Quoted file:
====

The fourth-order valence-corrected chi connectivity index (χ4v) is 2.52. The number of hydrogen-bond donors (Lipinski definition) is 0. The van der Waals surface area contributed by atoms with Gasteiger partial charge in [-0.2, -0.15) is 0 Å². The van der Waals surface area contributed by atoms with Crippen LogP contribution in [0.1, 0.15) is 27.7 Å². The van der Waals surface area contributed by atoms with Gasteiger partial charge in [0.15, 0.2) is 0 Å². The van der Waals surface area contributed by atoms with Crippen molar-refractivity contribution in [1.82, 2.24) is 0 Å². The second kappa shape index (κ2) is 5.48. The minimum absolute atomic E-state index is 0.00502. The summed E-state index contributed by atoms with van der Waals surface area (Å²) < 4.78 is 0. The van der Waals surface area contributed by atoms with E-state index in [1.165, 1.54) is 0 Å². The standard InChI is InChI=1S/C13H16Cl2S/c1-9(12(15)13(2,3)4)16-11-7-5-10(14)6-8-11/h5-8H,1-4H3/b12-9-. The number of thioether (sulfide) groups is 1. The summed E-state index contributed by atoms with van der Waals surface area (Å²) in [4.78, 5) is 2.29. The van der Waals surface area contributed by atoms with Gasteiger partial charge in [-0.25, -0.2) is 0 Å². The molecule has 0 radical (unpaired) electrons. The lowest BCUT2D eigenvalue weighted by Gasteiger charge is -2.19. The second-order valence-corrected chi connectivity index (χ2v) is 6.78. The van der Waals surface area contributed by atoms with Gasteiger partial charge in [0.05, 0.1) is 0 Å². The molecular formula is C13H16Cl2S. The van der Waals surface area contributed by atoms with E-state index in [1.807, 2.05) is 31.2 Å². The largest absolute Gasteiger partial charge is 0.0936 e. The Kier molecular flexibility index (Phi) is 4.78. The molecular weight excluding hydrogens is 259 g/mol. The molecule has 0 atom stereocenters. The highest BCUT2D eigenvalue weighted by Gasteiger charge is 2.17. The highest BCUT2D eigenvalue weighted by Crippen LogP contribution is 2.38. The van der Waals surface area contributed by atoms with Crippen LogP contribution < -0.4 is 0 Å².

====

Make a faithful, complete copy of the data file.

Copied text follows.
The fourth-order valence-corrected chi connectivity index (χ4v) is 2.52. The number of hydrogen-bond donors (Lipinski definition) is 0. The van der Waals surface area contributed by atoms with Gasteiger partial charge in [-0.2, -0.15) is 0 Å². The van der Waals surface area contributed by atoms with Crippen LogP contribution in [0.1, 0.15) is 27.7 Å². The van der Waals surface area contributed by atoms with Gasteiger partial charge in [0.15, 0.2) is 0 Å². The van der Waals surface area contributed by atoms with Crippen molar-refractivity contribution in [1.82, 2.24) is 0 Å². The second kappa shape index (κ2) is 5.48. The minimum absolute atomic E-state index is 0.00502. The summed E-state index contributed by atoms with van der Waals surface area (Å²) < 4.78 is 0. The van der Waals surface area contributed by atoms with E-state index in [1.165, 1.54) is 0 Å². The standard InChI is InChI=1S/C13H16Cl2S/c1-9(12(15)13(2,3)4)16-11-7-5-10(14)6-8-11/h5-8H,1-4H3/b12-9-. The number of thioether (sulfide) groups is 1. The summed E-state index contributed by atoms with van der Waals surface area (Å²) in [4.78, 5) is 2.29. The van der Waals surface area contributed by atoms with Gasteiger partial charge in [-0.25, -0.2) is 0 Å². The molecule has 0 radical (unpaired) electrons. The lowest BCUT2D eigenvalue weighted by Gasteiger charge is -2.19. The second-order valence-corrected chi connectivity index (χ2v) is 6.78. The van der Waals surface area contributed by atoms with Gasteiger partial charge in [0.05, 0.1) is 0 Å². The molecular formula is C13H16Cl2S. The van der Waals surface area contributed by atoms with E-state index in [1.807, 2.05) is 31.2 Å². The largest absolute Gasteiger partial charge is 0.0936 e. The Kier molecular flexibility index (Phi) is 4.78. The molecular weight excluding hydrogens is 259 g/mol. The molecule has 0 atom stereocenters. The highest BCUT2D eigenvalue weighted by Gasteiger charge is 2.17. The highest BCUT2D eigenvalue weighted by Crippen LogP contribution is 2.38. The van der Waals surface area contributed by atoms with Crippen LogP contribution < -0.4 is 0 Å².